Everyone who watched the video of the recent fracas between an off-duty Los Angeles police officer and a group of teens in front of his Anaheim home should be able to agree on at least one simple point. A little bit of kindness and decency—a central theme in Anaheim Mayor Tom Tait’s administration—would have avoided much anger and danger. But the incident also raises a more controversial question: Are police officers given preferential treatment even in off-duty incidents?
Kids walking home from school ought not to traipse on people’s yards, which was the spark here, according to the police chief. But the video shows some struggling and the officer grabbing a 13-year-old and dragging him around. The video shows the man eventually being rushed by other teens apparently trying to help the boy, and then the officer discharges his gun toward the ground. The officer claims the teen threatened to shoot him, although the boy said he threatened to “sue” the man. A neighbor told a news station she also heard him say “sue” rather than “shoot.” Someone could have gotten seriously injured — and there was no need to fire a weapon.
The boy claims he was sticking up for a young girl after the cop allegedly cursed at her after she stepped on his lawn. Now, if it were my son, I’d be proud that he defended the honor of a young woman, although I’d warn against confronting someone shielded by what’s known as “blue privilege,” another term for the extreme deference police agencies show to fellow members of their brotherhood.
And it explains much of the community anger here.
In terms of public policy, the details—who said what and shoved whom—are less important than the reasons for the ensuing protests. As the Register reported, “Chaos erupted … after what started as a peaceful assembly … turned into a protest involving as many as 300 people.” Police arrested two dozen people. There reportedly were acts of vandalism, which is never justified. City officials held a news conference expressing concern.
“I, like many in the community, have seen the video, and am deeply concerned and, frankly, angered about what it shows,” Tait said. “I have received many questions asking why the kids were arrested, but not the guy with the gun. Our community deserves an answer to that question.” But he emphasized that residents “need to respect the process.” That sounds like a textbook case of calm rationality, despite some criticism Tait received for his words.
Having written about many police-involved incidents, I share such concerns. For starters, if it weren’t for the video, it would be their word against the officer’s — and the officer’s account would be taken as gospel truth. Even with the video, the 13-year-old and another teen were arrested, although later released. Suffice to say, some of the teens would surely be heading to juvenile hall.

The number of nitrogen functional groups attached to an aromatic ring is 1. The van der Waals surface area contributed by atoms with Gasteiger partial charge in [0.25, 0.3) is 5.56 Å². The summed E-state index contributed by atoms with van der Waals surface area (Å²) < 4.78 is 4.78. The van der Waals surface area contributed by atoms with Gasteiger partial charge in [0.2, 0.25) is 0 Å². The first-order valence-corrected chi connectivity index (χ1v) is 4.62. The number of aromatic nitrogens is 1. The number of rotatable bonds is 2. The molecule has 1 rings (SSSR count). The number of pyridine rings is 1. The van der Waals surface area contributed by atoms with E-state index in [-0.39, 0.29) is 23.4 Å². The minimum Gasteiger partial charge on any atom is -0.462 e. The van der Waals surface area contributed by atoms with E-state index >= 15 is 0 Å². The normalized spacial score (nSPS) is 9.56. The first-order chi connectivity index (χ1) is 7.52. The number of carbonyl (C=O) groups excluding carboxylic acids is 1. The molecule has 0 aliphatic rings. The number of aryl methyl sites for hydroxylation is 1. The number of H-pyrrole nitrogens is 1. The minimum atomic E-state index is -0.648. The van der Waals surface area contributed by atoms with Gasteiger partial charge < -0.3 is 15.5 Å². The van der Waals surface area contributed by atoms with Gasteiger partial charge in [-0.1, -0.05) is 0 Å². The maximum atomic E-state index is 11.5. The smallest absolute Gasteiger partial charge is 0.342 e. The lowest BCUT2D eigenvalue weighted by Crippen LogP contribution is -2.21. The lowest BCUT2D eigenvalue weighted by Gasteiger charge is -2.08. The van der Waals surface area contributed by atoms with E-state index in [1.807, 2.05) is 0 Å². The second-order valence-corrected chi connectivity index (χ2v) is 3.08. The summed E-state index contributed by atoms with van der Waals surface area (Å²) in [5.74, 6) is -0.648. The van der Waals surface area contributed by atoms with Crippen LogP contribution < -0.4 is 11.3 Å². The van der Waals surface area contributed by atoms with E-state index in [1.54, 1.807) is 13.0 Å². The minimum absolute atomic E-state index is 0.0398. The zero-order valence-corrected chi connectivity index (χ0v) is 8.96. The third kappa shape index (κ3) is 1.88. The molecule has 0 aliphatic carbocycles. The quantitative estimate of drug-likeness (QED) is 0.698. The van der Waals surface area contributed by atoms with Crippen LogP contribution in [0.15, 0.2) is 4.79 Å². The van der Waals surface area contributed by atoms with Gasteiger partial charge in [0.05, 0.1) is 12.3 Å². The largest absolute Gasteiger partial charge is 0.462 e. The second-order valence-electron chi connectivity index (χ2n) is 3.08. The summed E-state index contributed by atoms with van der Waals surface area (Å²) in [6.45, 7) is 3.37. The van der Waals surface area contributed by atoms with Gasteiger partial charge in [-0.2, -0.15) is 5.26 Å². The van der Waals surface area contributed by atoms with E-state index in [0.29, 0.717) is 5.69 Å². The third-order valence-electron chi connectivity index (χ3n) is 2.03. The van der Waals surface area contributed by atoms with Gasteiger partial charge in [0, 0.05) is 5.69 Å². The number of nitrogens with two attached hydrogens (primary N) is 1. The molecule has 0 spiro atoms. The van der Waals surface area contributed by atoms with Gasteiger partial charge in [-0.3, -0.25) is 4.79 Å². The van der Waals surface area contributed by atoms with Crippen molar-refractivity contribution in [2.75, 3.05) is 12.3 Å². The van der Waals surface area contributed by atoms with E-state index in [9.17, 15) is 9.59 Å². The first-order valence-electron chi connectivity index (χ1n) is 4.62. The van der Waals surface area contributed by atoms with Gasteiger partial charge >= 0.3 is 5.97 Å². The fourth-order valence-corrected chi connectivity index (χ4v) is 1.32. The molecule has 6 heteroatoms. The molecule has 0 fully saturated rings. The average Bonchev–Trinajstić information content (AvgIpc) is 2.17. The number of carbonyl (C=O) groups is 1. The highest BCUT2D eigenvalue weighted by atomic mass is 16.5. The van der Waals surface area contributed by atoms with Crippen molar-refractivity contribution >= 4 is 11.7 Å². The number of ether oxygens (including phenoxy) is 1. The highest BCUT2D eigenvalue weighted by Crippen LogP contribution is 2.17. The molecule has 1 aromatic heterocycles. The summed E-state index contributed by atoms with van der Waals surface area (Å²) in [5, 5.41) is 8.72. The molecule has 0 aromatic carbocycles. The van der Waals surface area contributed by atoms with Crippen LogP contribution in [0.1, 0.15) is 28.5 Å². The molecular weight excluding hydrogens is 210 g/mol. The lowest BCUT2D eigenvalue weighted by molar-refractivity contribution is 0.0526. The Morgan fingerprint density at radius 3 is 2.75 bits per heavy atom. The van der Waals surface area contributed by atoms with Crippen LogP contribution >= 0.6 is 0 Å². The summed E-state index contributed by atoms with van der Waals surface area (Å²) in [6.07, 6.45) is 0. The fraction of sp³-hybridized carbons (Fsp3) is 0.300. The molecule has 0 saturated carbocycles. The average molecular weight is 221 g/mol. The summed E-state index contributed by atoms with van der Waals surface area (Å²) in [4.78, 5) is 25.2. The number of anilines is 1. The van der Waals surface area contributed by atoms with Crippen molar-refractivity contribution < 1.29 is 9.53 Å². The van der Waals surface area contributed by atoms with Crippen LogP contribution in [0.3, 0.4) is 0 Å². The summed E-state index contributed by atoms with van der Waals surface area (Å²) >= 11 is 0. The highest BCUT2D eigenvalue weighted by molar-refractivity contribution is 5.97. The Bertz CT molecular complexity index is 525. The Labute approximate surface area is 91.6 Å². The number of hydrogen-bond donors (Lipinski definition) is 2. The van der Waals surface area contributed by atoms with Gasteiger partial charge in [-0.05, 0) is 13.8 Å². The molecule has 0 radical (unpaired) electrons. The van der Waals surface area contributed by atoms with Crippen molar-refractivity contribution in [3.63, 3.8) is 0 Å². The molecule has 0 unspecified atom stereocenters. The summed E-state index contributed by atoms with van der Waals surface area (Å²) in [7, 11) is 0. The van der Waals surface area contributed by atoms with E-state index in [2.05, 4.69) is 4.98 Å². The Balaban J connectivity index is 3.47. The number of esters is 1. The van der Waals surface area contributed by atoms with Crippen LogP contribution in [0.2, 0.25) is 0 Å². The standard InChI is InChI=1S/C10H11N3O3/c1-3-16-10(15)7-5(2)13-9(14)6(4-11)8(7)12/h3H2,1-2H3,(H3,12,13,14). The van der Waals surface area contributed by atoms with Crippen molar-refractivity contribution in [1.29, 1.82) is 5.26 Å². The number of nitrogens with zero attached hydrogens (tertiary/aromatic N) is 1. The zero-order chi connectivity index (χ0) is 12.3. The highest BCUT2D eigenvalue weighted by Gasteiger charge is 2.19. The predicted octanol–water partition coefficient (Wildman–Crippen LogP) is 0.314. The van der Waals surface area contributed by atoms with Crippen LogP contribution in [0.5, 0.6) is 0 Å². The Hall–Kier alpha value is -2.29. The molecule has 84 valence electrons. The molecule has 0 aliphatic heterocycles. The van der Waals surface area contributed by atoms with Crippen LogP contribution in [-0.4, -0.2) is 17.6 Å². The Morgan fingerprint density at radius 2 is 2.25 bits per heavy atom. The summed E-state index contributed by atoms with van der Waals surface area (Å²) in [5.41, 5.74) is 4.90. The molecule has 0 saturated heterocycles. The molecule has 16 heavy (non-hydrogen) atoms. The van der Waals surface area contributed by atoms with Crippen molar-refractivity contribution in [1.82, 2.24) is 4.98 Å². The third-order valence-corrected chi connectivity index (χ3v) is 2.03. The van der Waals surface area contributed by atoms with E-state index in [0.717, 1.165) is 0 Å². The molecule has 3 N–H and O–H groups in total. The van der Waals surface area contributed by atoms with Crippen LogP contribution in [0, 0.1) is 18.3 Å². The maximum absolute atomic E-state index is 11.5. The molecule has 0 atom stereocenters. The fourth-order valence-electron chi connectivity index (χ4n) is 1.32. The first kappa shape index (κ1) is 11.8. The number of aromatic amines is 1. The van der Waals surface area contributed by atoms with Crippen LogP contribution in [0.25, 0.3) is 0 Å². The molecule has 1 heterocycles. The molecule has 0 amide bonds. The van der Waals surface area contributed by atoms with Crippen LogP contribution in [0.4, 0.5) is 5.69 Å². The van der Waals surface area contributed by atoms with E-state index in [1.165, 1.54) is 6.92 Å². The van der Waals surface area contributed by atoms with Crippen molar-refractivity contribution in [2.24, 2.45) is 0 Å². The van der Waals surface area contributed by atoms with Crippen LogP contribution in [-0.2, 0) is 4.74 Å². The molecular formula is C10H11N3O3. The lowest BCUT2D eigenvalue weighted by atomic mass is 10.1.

We know the drill. If it were a regular guy who fired a weapon, he would not have been treated so deferentially. Police always tell us to remain quiet and let them sort through the mess, even as they make statements and take actions that defend their own.
The teens didn’t seem to be acting like hoodlums, although we can’t say what transpired before the recording started. Yes, yes, let’s be patient. Let’s recognize, too, that despite the bad optics, the situation could have seemed threatening from the cops’ perspective. Videos never tell the full story, but myriad incidents across the country have shown how often initial police descriptions of such events seem to be at odds with the video evidence. Thank goodness for video.
I’ve read about a fair number of altercations involving police officers over the years. My theory: Most citizens aren’t covered by “blue privilege,” so we’re extremely careful to resolve matters in a peaceful manner. That’s one reason there are so few problems related to the holders of concealed-carry permits.
This incident recalls one of the stranger events involving an Orange County politician. In 2015, Supervisor Todd Spitzer, a former reserve police officer, was at a restaurant when a man approached him to discuss the Bible. The unarmed man was acting bizarre, according to Spitzer, so he called 911, went to his car, grabbed a loaded gun and then handcuffed the man until police responded to his call.
I work in a part of Sacramento akin to an outdoor insane asylum. Bizarre-seeming and potentially dangerous people approach me regularly, yet I’ve never resorted to such aggressiveness. Over the years, I’ve shooed away from my properties drug dealers and even teens walking across the yard. I deal with it politely, knowing that I’d get no special privilege if things turn ugly. Maybe a little more police accountability will lead to a kinder, more decent society.
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